The news has finally arrived that tennis lovers have feared for some time. After a few years of recurring problems and operations on his knee, and understanding that it was unfeasible to return to competition, Roger Federer announced last Thursday his withdrawal from the Rod Laver Cup.
I was very saddened to hear the announcement, as much as it is within the normal and even intuited. Lately, talking about Roger with my three children who, obviously, also admire him a lot, I had expressed to them the wish that when the time came, the greatest icon of tennis would say goodbye on one last tour of the four Grand Slam tournaments to receiving well-deserved thanks and applause from the public.
I would say that hardly anyone, not to be categorical, has managed to equal him in his ability to combine the elegance and plasticity of his movements with the effectiveness and precision of his blows. With his exquisite manners, he managed to transcend his own sport and become a world reference, captivating many more people than tennis fans themselves.
In his moments of maximum inspiration, it seemed that he was playing something else. For many years he delighted us with subtle drops, masterful volleys or unlikely returns. And all this, giving the feeling of not even disheveled. One day, while I was in the locker room at the Monte Carlo tournament, he came in just after finishing his match on the center court. “I suppose you will play all week with the same shirt,” I said jokingly seeing how spotless it was, without a sweat stain. “No, I’ve got another spare”, he answered me with his kind sense of humor.
In Rafael’s initial years in the tourIn 2006 or 2007, I remember telling him repeatedly before going on court in his matches against him: “There will be times when he will make you feel very inferior. Keep fighting and wait for the storm to pass.” That was the feeling that he left you in the moments inspired by him, that of total helplessness.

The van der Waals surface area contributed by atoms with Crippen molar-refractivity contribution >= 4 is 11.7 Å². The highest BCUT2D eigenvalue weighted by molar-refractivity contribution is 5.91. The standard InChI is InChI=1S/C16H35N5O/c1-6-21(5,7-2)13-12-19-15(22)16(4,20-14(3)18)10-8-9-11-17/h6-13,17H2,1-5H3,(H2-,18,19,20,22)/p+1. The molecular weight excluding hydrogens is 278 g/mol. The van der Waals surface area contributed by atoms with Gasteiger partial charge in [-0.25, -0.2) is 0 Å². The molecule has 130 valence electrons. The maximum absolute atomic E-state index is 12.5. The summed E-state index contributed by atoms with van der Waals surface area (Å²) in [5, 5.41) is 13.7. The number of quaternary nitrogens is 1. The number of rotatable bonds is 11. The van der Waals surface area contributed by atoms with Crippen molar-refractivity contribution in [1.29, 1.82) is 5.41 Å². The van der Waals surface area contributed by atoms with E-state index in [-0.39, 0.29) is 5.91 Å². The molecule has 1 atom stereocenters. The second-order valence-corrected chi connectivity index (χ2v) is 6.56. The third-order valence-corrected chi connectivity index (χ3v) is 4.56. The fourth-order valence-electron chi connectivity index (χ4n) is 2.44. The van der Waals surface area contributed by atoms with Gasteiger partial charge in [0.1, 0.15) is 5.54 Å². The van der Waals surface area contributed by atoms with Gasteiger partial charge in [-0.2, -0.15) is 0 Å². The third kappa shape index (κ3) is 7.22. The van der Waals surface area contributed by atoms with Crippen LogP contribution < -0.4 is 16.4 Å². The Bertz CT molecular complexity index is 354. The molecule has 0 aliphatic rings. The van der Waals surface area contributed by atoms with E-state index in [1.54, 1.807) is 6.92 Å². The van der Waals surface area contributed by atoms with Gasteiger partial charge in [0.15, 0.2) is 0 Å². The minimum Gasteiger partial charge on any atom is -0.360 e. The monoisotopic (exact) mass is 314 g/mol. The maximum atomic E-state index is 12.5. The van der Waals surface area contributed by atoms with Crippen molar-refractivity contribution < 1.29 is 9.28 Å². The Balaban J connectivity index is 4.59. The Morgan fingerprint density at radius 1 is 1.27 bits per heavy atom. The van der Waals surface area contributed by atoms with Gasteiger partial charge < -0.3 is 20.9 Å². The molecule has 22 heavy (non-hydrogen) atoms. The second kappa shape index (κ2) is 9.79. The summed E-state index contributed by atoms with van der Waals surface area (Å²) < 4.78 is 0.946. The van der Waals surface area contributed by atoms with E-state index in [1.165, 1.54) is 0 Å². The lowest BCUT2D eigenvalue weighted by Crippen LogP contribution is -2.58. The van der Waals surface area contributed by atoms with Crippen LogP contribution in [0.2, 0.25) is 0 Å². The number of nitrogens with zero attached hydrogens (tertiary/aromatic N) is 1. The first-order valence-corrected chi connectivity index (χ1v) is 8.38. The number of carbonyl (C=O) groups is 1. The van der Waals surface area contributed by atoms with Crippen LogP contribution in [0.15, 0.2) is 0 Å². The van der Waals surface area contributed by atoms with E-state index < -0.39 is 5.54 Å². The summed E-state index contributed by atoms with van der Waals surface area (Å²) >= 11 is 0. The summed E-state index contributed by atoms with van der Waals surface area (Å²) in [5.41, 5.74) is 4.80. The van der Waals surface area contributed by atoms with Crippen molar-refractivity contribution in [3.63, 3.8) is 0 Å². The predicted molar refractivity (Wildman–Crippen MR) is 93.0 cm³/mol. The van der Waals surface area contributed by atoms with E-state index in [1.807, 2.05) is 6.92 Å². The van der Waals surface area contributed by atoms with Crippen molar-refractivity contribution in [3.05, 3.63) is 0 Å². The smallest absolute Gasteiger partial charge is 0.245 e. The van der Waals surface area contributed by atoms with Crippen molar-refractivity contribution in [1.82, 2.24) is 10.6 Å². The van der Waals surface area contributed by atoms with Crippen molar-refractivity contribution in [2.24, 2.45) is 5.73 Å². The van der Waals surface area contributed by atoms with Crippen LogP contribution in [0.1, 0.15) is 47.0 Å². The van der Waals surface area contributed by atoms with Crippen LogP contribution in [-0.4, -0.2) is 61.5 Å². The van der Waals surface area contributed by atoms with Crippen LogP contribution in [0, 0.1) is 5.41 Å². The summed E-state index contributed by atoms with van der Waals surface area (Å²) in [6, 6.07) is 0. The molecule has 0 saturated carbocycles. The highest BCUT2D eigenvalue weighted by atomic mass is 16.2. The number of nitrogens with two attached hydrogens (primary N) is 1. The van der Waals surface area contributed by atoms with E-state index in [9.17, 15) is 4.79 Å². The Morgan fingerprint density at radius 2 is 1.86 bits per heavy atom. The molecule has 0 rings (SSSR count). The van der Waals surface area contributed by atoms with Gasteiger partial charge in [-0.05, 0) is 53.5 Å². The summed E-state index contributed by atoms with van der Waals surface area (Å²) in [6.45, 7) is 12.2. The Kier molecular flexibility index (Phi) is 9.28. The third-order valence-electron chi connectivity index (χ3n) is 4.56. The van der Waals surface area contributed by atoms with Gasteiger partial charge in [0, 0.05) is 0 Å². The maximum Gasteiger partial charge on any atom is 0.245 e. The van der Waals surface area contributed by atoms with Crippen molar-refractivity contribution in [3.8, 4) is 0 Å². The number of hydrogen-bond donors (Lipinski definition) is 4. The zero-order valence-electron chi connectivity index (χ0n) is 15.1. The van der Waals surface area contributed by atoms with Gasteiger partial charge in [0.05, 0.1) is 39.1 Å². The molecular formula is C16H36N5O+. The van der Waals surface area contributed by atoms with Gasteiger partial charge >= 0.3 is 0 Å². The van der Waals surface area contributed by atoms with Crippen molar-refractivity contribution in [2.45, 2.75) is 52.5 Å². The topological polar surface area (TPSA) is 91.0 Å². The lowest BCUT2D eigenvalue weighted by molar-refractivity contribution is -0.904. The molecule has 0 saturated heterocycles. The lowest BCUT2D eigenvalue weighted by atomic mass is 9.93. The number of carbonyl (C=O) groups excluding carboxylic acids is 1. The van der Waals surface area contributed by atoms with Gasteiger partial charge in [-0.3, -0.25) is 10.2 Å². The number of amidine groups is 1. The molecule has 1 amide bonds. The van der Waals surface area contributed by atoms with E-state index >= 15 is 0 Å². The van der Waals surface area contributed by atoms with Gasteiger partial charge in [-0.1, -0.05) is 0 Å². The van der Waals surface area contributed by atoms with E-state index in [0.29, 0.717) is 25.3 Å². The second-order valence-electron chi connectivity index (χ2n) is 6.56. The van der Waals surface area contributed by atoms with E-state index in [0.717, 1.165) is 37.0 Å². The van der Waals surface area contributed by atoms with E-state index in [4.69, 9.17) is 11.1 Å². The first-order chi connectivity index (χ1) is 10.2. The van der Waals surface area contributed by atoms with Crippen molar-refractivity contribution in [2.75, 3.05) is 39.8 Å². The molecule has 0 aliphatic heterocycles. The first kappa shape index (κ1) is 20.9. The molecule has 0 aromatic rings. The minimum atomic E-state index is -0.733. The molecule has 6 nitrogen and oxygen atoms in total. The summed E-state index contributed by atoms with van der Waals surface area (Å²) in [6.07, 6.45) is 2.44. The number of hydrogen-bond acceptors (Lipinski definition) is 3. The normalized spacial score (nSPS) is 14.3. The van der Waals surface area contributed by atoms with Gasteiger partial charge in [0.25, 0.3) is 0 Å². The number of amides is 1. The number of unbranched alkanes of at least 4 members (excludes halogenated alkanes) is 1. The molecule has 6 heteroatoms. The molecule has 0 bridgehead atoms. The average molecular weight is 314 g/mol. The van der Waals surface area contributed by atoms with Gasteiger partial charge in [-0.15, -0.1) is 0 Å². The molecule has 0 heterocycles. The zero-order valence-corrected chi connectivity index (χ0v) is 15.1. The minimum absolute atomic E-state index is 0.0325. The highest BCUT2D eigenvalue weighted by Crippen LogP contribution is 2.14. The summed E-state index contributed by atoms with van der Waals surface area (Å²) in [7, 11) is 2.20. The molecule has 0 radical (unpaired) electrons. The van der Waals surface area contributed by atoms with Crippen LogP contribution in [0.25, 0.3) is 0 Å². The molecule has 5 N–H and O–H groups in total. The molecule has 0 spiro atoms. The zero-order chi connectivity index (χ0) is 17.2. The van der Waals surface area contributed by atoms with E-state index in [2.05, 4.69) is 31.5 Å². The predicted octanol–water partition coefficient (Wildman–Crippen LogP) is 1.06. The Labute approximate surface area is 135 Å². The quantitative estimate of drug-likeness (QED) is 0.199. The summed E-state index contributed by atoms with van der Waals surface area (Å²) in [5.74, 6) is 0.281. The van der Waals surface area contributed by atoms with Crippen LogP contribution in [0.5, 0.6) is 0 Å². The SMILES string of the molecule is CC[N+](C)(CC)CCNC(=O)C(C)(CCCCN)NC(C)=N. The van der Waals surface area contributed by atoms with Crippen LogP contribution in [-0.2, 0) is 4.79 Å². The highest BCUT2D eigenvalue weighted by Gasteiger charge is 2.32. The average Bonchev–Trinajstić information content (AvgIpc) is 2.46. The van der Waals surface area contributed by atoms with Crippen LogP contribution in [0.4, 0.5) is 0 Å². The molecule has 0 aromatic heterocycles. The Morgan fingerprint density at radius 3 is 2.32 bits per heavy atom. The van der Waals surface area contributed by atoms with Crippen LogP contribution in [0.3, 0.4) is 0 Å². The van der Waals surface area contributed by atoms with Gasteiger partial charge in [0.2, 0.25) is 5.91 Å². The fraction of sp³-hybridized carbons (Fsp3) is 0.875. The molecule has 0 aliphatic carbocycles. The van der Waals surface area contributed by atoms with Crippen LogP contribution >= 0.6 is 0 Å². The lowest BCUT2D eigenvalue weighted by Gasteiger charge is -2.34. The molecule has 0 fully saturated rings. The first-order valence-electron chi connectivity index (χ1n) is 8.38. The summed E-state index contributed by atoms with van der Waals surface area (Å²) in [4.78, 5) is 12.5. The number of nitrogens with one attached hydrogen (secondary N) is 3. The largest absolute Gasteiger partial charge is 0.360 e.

Luckily for us, maintaining that level for a whole match, even for him, was very difficult. But I must say that, despite witnessing the devilish blows my nephew suffered, I have been very lucky to have been able to see him play so many times live. In my memory I keep all his confrontations, many of them epic, as well as innumerable plays that I have repeatedly searched for, seen and enjoyed on the iPad, in the tranquility of my home. I have nothing left but to be extremely grateful to him and to wish that he continues to delight us in tournaments for veterans or in exhibition matches.
Much has also been said over the years of the exemplary rivalry that Roger and Rafael have maintained. I myself have answered numerous interviews on the matter and I have recounted in writing how beneficial it would be, in my opinion, if what is fought hard for self-interest, whether on a tennis court or in any other field or area, is not understood as an affront and, much less to the opponents as enemies. The normal, the logical and the most human thing would be to feel not only respect for someone with whom you agree so much and to whom you are united by so many dreams, but also a certain affection.
In this sense, Federer has also been a role model. I think they have never seen him, not just direct rudeness towards the player who disputed the points with him on the track, not even egotistical attitudes or cocky faces can be blamed on him after his most brilliant points. He has never asked for the applause of the public with gestures nor has he demanded that they cheer him after a masterful point. His celebrations, whether following a big exchange or following a major title win, have always been understated and elegant.
I told in a previous article how the only Roland Garros final that Rafael has not celebrated by falling to the ground was the one in 2008 against Federer, in a final won in three sets, quite unpredictably.
Only three years later, in 2011, Roger had the opportunity to reciprocate with manifest consideration. It was in the impressive O2 in London, during the Masters Cup, when after getting rid of Rafael in a short hour with a convincing 6-3 and 6-0, he threw the last ball that Rafael sent out to the public and with Totally unusual behavior for a player who has just won such an important match, he lowered his head and did not raise his eyes from the ground until he ran into his defeated rival at the net to shake hands and warmly slap him on the chest.
The void left by this unrepeatable athlete is, without a doubt, very large, but his legacy is even greater. When one leaves an activity forever, one cannot have greater satisfaction than seeing the mark it leaves behind.
That of Roger Federer, without a doubt, will be indelible.
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This News is Published from Google Alert – Roger Federer.